ISLAMABAD: At the tail end of 2016, the prime minister exhibited his power by approving the transfer of National Electric Power Regulatory Authority (Nepra) to the Ministry of Water and Power; the Pakistan Telecommunication Authority (PTA) and the Frequency Allocation Board to the Ministry of Information Technology and Telecom; the Oil and Gas Regulatory Authority (Ogra) to the petroleum ministry; and the Public Procurement Regulatory Authority (PPRA) to the Ministry of Finance.
About 20 years ago, under his own watch, the then Prime Minister Nawaz Sharif started the process of establishing regulators by notifying Nepra. Other regulators followed. Why he reversed his own decision merits scrutiny.
There are seen and unseen factors that explain this change. What could be seen is an attempt by the prime minister to increase his control over economic governance by placing the regulators under line ministries. Although this is a commonly described factor, it is not logical. Earlier, the regulators were under the administrative control of the Cabinet division and hence the prime minister’s office was actually more in control than it is now. By transferring the regulators, the prime minister has actually diluted his power base.
Reasons behind decision
The unseen factor is that in any event, the regulators, by being under the administrative and financial control of the federal government, regardless of the ministry, were not independent. Appointments of members be it government or independent are practically under the control of the government officials. Some apex regulators have even established boards to provide them guidelines as a watch over the watchdogs. For instance, the Securities and Exchange Commission of Pakistan (SECP) has a Policy Board chaired by the Secretary Finance.
SECP website explains the rationale in these words: “While ensuring full autonomy of the Commission, the 1997 Act provides for establishment of a Securities and Exchange Policy Board. The main objective of the Policy Board is to provide guidance to the Commission in all matters relating to its functions and to formulate policies in consultation with the Commission.”
Even then, sometimes regulators are able to claim independent space. A case in point was Nepra, which through its State of Industry reports had established at least its own intellectual space by criticising what can be arguably termed as flawed energy policy.
An independent regulator is a critical institution, which facilitates the functioning of market economy by resisting government intervention on one hand and by guarding the consumers against unfair business practices. This function can only be performed if a regulator is administratively and financially independent of the government, and of course, the business.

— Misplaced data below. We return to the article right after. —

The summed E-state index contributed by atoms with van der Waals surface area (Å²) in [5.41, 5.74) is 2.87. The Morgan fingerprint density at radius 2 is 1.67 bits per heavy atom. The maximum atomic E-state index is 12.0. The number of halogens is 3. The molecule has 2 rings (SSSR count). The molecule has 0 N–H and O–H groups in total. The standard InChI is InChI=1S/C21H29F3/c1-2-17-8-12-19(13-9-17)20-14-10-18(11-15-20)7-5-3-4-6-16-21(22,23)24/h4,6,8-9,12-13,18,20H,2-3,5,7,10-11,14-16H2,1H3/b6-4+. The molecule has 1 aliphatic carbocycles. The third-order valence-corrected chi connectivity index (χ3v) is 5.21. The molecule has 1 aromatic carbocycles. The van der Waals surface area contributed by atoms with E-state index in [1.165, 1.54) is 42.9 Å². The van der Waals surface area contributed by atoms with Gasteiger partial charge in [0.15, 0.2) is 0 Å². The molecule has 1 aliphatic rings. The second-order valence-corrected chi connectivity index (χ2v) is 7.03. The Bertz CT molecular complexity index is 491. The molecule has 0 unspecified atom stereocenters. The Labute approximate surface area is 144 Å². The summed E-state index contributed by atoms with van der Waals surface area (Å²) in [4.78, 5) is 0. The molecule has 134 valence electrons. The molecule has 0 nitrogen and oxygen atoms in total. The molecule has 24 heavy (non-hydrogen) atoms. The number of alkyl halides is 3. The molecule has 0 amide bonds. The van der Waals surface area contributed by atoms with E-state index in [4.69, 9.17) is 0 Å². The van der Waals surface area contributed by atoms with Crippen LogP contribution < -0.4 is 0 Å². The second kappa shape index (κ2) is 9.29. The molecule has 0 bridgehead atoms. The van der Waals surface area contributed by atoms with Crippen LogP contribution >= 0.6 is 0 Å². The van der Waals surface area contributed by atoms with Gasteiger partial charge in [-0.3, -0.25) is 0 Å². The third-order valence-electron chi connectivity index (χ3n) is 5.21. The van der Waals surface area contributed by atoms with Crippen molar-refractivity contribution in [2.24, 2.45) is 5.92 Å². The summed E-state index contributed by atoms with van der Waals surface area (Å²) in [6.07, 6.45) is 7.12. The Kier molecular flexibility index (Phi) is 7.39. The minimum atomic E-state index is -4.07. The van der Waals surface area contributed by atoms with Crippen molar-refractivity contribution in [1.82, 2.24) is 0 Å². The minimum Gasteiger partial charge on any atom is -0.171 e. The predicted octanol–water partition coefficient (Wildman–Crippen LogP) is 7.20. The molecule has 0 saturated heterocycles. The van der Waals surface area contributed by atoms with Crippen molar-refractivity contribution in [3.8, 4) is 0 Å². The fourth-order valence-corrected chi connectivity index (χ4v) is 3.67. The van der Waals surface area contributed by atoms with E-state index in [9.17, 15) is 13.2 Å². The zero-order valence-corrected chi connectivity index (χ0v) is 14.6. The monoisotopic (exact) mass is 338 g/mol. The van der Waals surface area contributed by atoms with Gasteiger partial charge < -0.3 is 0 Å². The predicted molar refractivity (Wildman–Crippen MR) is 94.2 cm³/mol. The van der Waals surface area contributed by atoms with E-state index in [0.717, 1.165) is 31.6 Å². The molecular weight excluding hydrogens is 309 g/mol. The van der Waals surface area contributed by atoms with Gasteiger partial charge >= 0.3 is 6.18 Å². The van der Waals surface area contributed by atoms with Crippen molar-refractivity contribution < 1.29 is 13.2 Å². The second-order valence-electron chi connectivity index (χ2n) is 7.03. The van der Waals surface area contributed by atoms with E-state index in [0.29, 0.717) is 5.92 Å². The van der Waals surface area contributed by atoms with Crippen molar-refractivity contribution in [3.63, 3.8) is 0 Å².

Thus, all regulators should be protected by the constitution and their budgets should not flow from the finance ministry. Regulators should finance their activities from the fees they charge from businesses.
And now the politics. It is understood by some quarters that the recent move is actually propelled by the differences between Nepra and Ogra with respective ministries. This was becoming evident particularly in the case of tariff determination. A less debated matter is the deregulation of CNG prices, a power which has been taken away from Ogra and left to the market. However, as argued by Khalil Ahmad, there is no market of CNG in true sense unless the exploration and distribution of gas is also privatised.
When the government has complete monopoly over distribution of gas, and effectively controls the exploration, mere deregulation of retail prices is a deceptive move. It will only serve investors, at the loss of customers, without any safeguards against cartelisation. Here again, the role of an independent regulator could have served both the industry and customers. When we consider apparent re control over regulators and de control of CNG prices two contradictory decisions taken on the same day it is perplexing. However, there is one possible coherent explanation; that the PML-N government is pro-business and not pro market. These decisions are counter productive and harmful and mark a move towards decreased levels of economic freedom.
courtesy : Express Tribune